Margaret Floy Washburn: Biography of this experimental psychologist

Margaret Floy Washburn (1871-1939) was the first woman to receive official recognition for her doctorate in psychology from Cornell University, and was also the second female president of the American Psychological Association (APA).

His studies were pioneering, still little known, in experimental psychology applied in particular to the mental processes of animals and humans. She is also one of the first representatives of the struggles for equity of opportunity for women in higher education.

In this article you will find a biography of Margaret Floy Washburn, As well as some of her major contributions to psychology and some of the elements that generated significant obstacles to women’s participation and scientific development in the late 19th and early 20th centuries.

    Margaret Floy Washburn: Biography of a Pioneer in Psychology

    Margaret Floy Washburn was born on July 25, 1871 in New York City. It developed in a context where education was provided in spaces reserved for men, and spaces reserved for women were also gradually opening up.

    Washburn he studied philosophy and science at Vassar College and later pursued graduate studies with James McKeen Cattell, who had opened a psychology lab at Columbia University. Although in this context women were not allowed to participate in the laboratories, Margaret Floy Washburn was admitted as an “auditor”.

    A year after working with Cattell, Washburn decided to study at Cornell University alongside British psychologist Edward B. Titchener, because here he seemed to have more opportunities to get an official psychologist degree. This is how she became Titchener’s first doctoral student and the first woman to officially obtain a doctorate in psychology, In the year 1894.

    Washburn developed in a privileged family context from which he was able to develop an important career and face the context that excluded women from academic activity, At the same time demanding a life based on marriage and family.

    He maintained his professional career as a priority and acquired a lot of prestige both for his research and for his teaching activity. For example, she published a total of 69 experimental studies that were produced in her lab at Vassar College, where she also prioritized the participation of women. In 1903, he was on the list of the 50 best psychologists in America.

      Society of Psychologists and the First Generation of Women

      Edward B. Titchener had some disagreements with the psychology that the APA supported at the time, so he decided to found the first alternative society of experimental psychologists. Titchener categorically refused to accept women as part of his society, Among other things because he deemed it inappropriate for them to be present in the smoking room; because in addition, the APA was already open to scientists.

      In this context, Washburn had distanced herself from Titchener and had become critical of her reductionist approaches to the mind, but she was already among the first generation of prestigious women in experimental psychology. In fact, in 1921 she was named president of the American Psychological Association, Become the second woman to hold this position (the first was Mary Whiton Calkins).

      After Titchner passed away, the Society of Experimental Psychologists was reorganized and, for the first time, two women were admitted as members of the group: June Etta Downey and Margaret Floy Washburn. In 1931 Washburn even had the annual meetings of psychologists organized at Vassar College, the women’s college to which she was attached. In the same year, she became the second woman elected member of the prestigious National Academic of Science.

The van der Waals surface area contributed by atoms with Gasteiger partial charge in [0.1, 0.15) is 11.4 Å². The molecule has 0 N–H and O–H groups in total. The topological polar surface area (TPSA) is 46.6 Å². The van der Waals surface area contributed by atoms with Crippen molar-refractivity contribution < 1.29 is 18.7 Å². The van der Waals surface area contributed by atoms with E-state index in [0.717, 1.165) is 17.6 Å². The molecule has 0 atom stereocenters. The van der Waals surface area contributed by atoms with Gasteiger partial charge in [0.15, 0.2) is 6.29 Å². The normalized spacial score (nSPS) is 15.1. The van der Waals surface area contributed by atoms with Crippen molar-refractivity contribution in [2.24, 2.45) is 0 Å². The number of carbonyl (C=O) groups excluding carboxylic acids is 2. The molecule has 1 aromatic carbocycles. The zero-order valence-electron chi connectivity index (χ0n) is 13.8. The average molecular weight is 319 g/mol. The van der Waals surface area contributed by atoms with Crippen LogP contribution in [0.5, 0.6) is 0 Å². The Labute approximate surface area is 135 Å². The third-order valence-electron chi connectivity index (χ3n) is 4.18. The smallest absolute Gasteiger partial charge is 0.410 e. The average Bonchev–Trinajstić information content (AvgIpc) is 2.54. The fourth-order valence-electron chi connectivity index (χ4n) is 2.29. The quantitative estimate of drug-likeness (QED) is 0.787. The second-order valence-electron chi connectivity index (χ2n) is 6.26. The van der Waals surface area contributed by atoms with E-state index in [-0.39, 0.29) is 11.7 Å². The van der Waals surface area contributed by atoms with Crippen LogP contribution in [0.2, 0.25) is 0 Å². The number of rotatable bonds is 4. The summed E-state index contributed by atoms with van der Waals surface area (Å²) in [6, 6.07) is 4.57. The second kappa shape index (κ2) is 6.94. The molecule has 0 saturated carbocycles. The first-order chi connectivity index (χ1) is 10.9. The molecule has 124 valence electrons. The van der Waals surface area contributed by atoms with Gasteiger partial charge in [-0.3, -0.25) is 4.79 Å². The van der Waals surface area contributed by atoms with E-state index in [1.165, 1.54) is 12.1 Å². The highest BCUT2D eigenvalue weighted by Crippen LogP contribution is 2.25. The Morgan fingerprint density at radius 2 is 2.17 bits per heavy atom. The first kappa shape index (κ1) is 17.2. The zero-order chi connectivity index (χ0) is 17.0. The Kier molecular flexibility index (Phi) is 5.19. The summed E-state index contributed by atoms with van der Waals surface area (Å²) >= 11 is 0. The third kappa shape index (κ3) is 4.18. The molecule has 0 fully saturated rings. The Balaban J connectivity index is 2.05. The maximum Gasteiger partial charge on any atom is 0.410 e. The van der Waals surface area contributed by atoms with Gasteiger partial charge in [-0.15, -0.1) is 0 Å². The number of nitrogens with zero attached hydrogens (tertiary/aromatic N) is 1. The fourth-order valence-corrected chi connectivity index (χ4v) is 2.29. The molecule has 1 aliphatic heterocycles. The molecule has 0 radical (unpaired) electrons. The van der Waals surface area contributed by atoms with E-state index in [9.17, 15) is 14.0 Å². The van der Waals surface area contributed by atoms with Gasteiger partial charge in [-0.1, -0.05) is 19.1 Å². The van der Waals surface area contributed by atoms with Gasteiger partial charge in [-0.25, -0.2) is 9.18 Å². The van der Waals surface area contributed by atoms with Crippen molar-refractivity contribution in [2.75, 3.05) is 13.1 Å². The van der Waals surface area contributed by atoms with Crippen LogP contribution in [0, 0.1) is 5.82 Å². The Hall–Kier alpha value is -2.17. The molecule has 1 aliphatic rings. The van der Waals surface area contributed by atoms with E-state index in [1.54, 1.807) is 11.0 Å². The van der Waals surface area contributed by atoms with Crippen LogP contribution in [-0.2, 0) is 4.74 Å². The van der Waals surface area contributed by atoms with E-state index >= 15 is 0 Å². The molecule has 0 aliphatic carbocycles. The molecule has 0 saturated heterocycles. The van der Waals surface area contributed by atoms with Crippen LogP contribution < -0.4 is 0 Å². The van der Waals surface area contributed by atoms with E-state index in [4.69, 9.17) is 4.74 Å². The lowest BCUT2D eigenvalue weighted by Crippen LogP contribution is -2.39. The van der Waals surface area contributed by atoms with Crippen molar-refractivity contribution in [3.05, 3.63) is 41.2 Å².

Main works and books

      The main contribution of Washburn’s work to psychology has been the study of consciousness and mental processes in animals and later in humans. He specifically explored the existence of conscious processes, such as attention and learning. In addition, he stressed the importance of motor movements for the activation and development of psychological processes, especially for learning, attention and emotion.

      From his animal studies, Washburn argue that it is motor excitement that prepares you for future actions. In other words, higher mental processes, such as thinking and awareness, decision making and learning, occur from physical movements that predispose or inhibit action in the presence of distal stimuli (those that activate the sensory system because they function as an announcement of the arrival of a proximal stimulus, which directly affects the body).

      Some of his major works are The Animal Mind, from 1908, which has been recognized as one of the pioneering studies in animal cognition, as well as one of the research that has matured the field of experimental psychology and standardize definitions and vocabulary.

      Another of his major works is Movement and Mental Imagery of 1917, where he developed his theory of consciousness in an important way. It is in the latter that Washburn succeeded in integrating the experimental method of introspection with an emphasis on motor processes.

      Bibliographical references:

      • American Psychological Association (2018). Margaret Floy Washburn, PhD. 1921 President of the APA. Accessed June 19, 2018.Available at http://www.apa.org/about/governance/president/bio-margaret-washburn.aspx
      • García Dauder, S. (2005). Psychology and feminism. Forgotten history of pioneering women in psychology. Madrid: Narcée.
      • Rodkey, I. (2010). Margaret Floy Washburn. Feminist Voices of Psychology. Accessed June 19, 2018.Available at http://www.feministvoices.com/margaret-floy-washburn/

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